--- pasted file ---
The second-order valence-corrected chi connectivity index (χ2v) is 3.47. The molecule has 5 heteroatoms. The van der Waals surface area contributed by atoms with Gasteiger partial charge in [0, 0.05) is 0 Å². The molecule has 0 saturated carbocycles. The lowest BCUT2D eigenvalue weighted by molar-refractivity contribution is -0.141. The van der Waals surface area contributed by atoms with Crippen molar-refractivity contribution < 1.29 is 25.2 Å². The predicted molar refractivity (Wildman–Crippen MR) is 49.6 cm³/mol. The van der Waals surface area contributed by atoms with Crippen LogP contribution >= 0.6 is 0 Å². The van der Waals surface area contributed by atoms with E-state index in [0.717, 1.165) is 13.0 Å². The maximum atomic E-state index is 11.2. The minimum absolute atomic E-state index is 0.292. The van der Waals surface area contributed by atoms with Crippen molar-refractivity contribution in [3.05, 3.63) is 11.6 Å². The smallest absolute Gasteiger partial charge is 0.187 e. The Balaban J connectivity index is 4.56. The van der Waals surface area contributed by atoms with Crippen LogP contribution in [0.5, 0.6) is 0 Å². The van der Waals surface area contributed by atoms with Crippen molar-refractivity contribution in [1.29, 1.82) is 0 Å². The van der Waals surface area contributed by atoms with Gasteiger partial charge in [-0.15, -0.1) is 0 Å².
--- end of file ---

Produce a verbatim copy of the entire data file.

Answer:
The second-order valence-corrected chi connectivity index (χ2v) is 3.47. The molecule has 5 heteroatoms. The van der Waals surface area contributed by atoms with Gasteiger partial charge in [0, 0.05) is 0 Å². The molecule has 0 saturated carbocycles. The lowest BCUT2D eigenvalue weighted by molar-refractivity contribution is -0.141. The van der Waals surface area contributed by atoms with Crippen molar-refractivity contribution < 1.29 is 25.2 Å². The predicted molar refractivity (Wildman–Crippen MR) is 49.6 cm³/mol. The van der Waals surface area contributed by atoms with Crippen LogP contribution >= 0.6 is 0 Å². The van der Waals surface area contributed by atoms with E-state index in [0.717, 1.165) is 13.0 Å². The maximum atomic E-state index is 11.2. The minimum absolute atomic E-state index is 0.292. The van der Waals surface area contributed by atoms with Crippen molar-refractivity contribution in [3.05, 3.63) is 11.6 Å². The smallest absolute Gasteiger partial charge is 0.187 e. The Balaban J connectivity index is 4.56. The van der Waals surface area contributed by atoms with Crippen LogP contribution in [0.5, 0.6) is 0 Å². The van der Waals surface area contributed by atoms with Crippen molar-refractivity contribution in [1.29, 1.82) is 0 Å². The van der Waals surface area contributed by atoms with Gasteiger partial charge in [-0.15, -0.1) is 0 Å².